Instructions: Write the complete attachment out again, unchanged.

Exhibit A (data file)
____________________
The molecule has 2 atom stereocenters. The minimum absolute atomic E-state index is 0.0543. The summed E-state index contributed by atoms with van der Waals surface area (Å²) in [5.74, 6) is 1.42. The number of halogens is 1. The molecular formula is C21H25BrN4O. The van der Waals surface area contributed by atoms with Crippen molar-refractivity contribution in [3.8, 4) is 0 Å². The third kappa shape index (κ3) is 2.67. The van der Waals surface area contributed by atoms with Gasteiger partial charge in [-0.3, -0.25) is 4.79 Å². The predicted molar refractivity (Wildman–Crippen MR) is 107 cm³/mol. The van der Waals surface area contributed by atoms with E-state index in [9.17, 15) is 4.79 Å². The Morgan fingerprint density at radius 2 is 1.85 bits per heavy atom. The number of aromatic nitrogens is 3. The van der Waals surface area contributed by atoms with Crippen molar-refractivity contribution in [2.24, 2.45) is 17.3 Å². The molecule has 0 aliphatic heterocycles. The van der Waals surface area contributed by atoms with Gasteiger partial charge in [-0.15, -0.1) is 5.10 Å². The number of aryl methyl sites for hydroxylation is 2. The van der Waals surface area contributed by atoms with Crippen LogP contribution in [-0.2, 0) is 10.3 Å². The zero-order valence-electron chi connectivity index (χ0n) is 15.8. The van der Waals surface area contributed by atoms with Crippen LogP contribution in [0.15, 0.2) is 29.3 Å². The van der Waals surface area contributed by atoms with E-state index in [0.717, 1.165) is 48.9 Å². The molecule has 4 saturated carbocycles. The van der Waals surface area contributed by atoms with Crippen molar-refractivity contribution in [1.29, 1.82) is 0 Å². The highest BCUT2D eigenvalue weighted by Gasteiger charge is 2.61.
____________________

The molecule has 2 atom stereocenters. The minimum absolute atomic E-state index is 0.0543. The summed E-state index contributed by atoms with van der Waals surface area (Å²) in [5.74, 6) is 1.42. The number of halogens is 1. The molecular formula is C21H25BrN4O. The van der Waals surface area contributed by atoms with Crippen molar-refractivity contribution in [3.8, 4) is 0 Å². The third kappa shape index (κ3) is 2.67. The van der Waals surface area contributed by atoms with Gasteiger partial charge in [-0.3, -0.25) is 4.79 Å². The predicted molar refractivity (Wildman–Crippen MR) is 107 cm³/mol. The van der Waals surface area contributed by atoms with E-state index in [9.17, 15) is 4.79 Å². The Morgan fingerprint density at radius 2 is 1.85 bits per heavy atom. The number of aromatic nitrogens is 3. The van der Waals surface area contributed by atoms with Crippen molar-refractivity contribution in [2.24, 2.45) is 17.3 Å². The molecule has 0 aliphatic heterocycles. The van der Waals surface area contributed by atoms with Gasteiger partial charge in [-0.15, -0.1) is 5.10 Å². The number of aryl methyl sites for hydroxylation is 2. The van der Waals surface area contributed by atoms with Crippen LogP contribution in [-0.2, 0) is 10.3 Å². The zero-order valence-electron chi connectivity index (χ0n) is 15.8. The van der Waals surface area contributed by atoms with Crippen LogP contribution in [0.15, 0.2) is 29.3 Å². The van der Waals surface area contributed by atoms with E-state index in [0.717, 1.165) is 48.9 Å². The molecule has 4 saturated carbocycles. The van der Waals surface area contributed by atoms with Crippen molar-refractivity contribution in [1.29, 1.82) is 0 Å². The highest BCUT2D eigenvalue weighted by Gasteiger charge is 2.61.